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Earlier this week, a veteran Wall Street analyst said in a note to clients that development of Microsoft’s Windows Phone 8, under newly installed Microsoft mobile chief Terry Myerson, was reporting to Windows chief Steven Sinofsky.

After reading the note, I set out to verify the information, but it turned out it wasn’t true. Microsoft flatly denied that the reporting structure had changed, and the analyst later acknowledged it was incorrect.

But now it’s becoming more clear how that rumor might have come about.

A pair of reports today reveal new details about Windows Phone 8, the next version of the Microsoft mobile operating system — including what appears to be a substantial amount of commonality under the hood with Windows 8, the next version of Microsoft’s PC operating system.

First, PocketNow posts details on a Windows Phone 8 video, featuring Microsoft executive Joe Belfiore, reportedly created for the company’s partners at Nokia. One of the tidbits from the site.

Windows Phone 8 won’t just share a UI with the next-generation desktop and tablet OS, apparently: it will use many of the same components as Windows 8, allowing developers to “reuse — by far — most of their code” when porting an app from desktop to phone, according to Belfiore. He specifically mentions the kernel, networking stacks, security, and multimedia support as areas of heavy overlap.

Longtime Windows author and reporter Paul Thurrott follows up with more details, with the PocketNow post opening the door to share info he had been keeping secret. He writes …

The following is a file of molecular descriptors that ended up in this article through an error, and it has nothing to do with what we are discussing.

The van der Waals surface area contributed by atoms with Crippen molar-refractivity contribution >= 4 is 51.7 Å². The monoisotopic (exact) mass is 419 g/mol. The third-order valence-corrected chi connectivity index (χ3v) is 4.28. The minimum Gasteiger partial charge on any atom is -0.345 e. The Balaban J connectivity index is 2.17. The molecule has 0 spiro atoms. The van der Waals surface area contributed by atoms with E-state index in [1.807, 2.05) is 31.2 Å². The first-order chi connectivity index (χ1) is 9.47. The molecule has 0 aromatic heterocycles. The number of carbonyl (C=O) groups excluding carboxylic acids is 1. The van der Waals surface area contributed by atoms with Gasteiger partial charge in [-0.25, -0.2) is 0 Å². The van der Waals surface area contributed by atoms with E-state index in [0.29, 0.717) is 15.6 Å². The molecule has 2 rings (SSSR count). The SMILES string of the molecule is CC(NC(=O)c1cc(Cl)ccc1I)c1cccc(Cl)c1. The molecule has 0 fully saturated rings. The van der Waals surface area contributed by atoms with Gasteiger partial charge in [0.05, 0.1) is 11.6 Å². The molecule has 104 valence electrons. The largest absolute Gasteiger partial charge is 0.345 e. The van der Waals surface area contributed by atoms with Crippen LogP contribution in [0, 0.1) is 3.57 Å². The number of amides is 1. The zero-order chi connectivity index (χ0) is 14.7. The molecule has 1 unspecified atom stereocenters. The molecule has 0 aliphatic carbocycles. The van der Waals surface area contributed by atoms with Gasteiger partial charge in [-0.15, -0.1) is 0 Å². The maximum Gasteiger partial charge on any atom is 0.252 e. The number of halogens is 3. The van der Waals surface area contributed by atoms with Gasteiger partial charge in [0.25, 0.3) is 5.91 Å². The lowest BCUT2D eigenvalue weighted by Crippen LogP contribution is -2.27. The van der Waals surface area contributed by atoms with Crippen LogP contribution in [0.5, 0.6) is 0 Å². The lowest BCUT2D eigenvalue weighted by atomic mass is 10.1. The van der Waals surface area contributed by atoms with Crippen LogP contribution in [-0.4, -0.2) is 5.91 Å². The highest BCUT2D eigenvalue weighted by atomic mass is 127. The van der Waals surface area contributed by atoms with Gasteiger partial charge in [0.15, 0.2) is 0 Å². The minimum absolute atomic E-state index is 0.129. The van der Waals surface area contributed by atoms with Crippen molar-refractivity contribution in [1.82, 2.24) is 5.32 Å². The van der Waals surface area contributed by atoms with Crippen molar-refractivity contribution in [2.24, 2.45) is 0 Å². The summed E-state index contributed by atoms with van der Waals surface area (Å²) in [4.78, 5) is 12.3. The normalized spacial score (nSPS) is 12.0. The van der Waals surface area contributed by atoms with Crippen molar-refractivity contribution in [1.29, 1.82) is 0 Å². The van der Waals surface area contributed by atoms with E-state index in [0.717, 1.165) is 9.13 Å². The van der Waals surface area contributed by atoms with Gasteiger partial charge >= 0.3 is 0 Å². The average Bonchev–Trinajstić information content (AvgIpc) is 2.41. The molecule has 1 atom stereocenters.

Windows Phone 8, codenamed Apollo, will be based on the Windows 8 kernel and not on Windows CE as are current versions. This will not impact app compatibility: Microsoft expects to have over 100,000 Windows Phone 7.5-compatible apps available by the time WP8 launches, and they will all work fine on this new OS.

Windows Phone 8, as its name suggests, will also be tied closely to the desktop version of Windows 8 in other ways. They’ll be launched closely to each other, and will share integrated ecosystems, thanks to the shared underlying code, components, and user experiences.

We already knew that Windows 8 and Windows Phone would look very similar, with the Metro style and tile-based interface. It only makes sense that the commonalities will go much deeper than that. Here’s hoping it’s a good change for users of both.

Update: Matt Rosoff of Business Insider has more on the internal rejiggering, quoting a source familiar with Microsoft’s plans “who says that the Windows team is already exercising a lot of control over Windows Phone development, although the company hasn’t formally combined the groups.”

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